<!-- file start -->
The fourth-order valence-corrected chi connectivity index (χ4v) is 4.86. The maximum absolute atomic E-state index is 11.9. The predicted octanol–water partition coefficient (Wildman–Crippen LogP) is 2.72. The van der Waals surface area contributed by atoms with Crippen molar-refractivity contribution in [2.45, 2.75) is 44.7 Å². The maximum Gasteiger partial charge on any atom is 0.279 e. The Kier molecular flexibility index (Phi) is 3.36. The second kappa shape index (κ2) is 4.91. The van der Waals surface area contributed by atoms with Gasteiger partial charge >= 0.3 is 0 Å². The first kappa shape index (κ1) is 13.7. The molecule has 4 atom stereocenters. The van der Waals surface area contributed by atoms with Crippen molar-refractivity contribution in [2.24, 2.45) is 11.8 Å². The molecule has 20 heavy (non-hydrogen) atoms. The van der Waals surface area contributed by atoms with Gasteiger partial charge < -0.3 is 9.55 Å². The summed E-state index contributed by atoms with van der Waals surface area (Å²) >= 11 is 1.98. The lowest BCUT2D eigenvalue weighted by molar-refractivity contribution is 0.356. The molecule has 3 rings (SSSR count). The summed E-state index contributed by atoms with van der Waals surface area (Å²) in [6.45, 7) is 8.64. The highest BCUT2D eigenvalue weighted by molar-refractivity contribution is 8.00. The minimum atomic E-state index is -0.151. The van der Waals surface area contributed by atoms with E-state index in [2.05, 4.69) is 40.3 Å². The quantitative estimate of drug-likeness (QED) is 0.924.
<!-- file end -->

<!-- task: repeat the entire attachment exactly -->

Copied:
The fourth-order valence-corrected chi connectivity index (χ4v) is 4.86. The maximum absolute atomic E-state index is 11.9. The predicted octanol–water partition coefficient (Wildman–Crippen LogP) is 2.72. The van der Waals surface area contributed by atoms with Crippen molar-refractivity contribution in [2.45, 2.75) is 44.7 Å². The maximum Gasteiger partial charge on any atom is 0.279 e. The Kier molecular flexibility index (Phi) is 3.36. The second kappa shape index (κ2) is 4.91. The van der Waals surface area contributed by atoms with Gasteiger partial charge >= 0.3 is 0 Å². The first kappa shape index (κ1) is 13.7. The molecule has 4 atom stereocenters. The van der Waals surface area contributed by atoms with Crippen molar-refractivity contribution in [2.24, 2.45) is 11.8 Å². The molecule has 20 heavy (non-hydrogen) atoms. The van der Waals surface area contributed by atoms with Gasteiger partial charge < -0.3 is 9.55 Å². The summed E-state index contributed by atoms with van der Waals surface area (Å²) >= 11 is 1.98. The lowest BCUT2D eigenvalue weighted by molar-refractivity contribution is 0.356. The molecule has 3 rings (SSSR count). The summed E-state index contributed by atoms with van der Waals surface area (Å²) in [6.45, 7) is 8.64. The highest BCUT2D eigenvalue weighted by molar-refractivity contribution is 8.00. The minimum atomic E-state index is -0.151. The van der Waals surface area contributed by atoms with E-state index in [2.05, 4.69) is 40.3 Å². The quantitative estimate of drug-likeness (QED) is 0.924.